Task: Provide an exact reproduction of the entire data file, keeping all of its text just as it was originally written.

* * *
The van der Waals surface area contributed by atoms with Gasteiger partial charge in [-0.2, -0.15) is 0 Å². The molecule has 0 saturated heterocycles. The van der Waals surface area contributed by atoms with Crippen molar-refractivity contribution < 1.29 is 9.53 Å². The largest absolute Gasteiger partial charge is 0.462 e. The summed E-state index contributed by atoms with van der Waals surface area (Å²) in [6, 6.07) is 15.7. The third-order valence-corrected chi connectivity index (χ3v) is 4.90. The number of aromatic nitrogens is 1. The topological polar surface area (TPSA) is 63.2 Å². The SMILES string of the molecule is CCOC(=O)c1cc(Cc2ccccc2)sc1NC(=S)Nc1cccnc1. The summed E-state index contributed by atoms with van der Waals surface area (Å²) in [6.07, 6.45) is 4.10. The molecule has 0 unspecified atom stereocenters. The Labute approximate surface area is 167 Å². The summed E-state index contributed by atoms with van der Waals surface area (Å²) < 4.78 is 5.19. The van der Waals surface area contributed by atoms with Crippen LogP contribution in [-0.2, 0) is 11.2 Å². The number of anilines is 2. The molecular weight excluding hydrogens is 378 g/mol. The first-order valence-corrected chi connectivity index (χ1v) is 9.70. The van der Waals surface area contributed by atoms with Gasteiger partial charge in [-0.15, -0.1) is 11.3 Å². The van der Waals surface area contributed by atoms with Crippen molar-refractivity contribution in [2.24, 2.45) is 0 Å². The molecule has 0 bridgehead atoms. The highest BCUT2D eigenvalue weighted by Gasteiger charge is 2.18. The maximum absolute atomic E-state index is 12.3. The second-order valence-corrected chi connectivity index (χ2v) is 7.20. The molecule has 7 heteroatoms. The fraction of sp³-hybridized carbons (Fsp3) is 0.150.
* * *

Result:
The van der Waals surface area contributed by atoms with Gasteiger partial charge in [-0.2, -0.15) is 0 Å². The molecule has 0 saturated heterocycles. The van der Waals surface area contributed by atoms with Crippen molar-refractivity contribution < 1.29 is 9.53 Å². The largest absolute Gasteiger partial charge is 0.462 e. The summed E-state index contributed by atoms with van der Waals surface area (Å²) in [6, 6.07) is 15.7. The third-order valence-corrected chi connectivity index (χ3v) is 4.90. The number of aromatic nitrogens is 1. The topological polar surface area (TPSA) is 63.2 Å². The SMILES string of the molecule is CCOC(=O)c1cc(Cc2ccccc2)sc1NC(=S)Nc1cccnc1. The summed E-state index contributed by atoms with van der Waals surface area (Å²) in [6.07, 6.45) is 4.10. The molecule has 0 unspecified atom stereocenters. The Labute approximate surface area is 167 Å². The summed E-state index contributed by atoms with van der Waals surface area (Å²) < 4.78 is 5.19. The van der Waals surface area contributed by atoms with Crippen LogP contribution in [-0.2, 0) is 11.2 Å². The number of anilines is 2. The molecular weight excluding hydrogens is 378 g/mol. The first-order valence-corrected chi connectivity index (χ1v) is 9.70. The van der Waals surface area contributed by atoms with Gasteiger partial charge in [-0.15, -0.1) is 11.3 Å². The van der Waals surface area contributed by atoms with Crippen molar-refractivity contribution in [2.24, 2.45) is 0 Å². The molecule has 0 bridgehead atoms. The highest BCUT2D eigenvalue weighted by Gasteiger charge is 2.18. The maximum absolute atomic E-state index is 12.3. The second-order valence-corrected chi connectivity index (χ2v) is 7.20. The molecule has 7 heteroatoms. The fraction of sp³-hybridized carbons (Fsp3) is 0.150.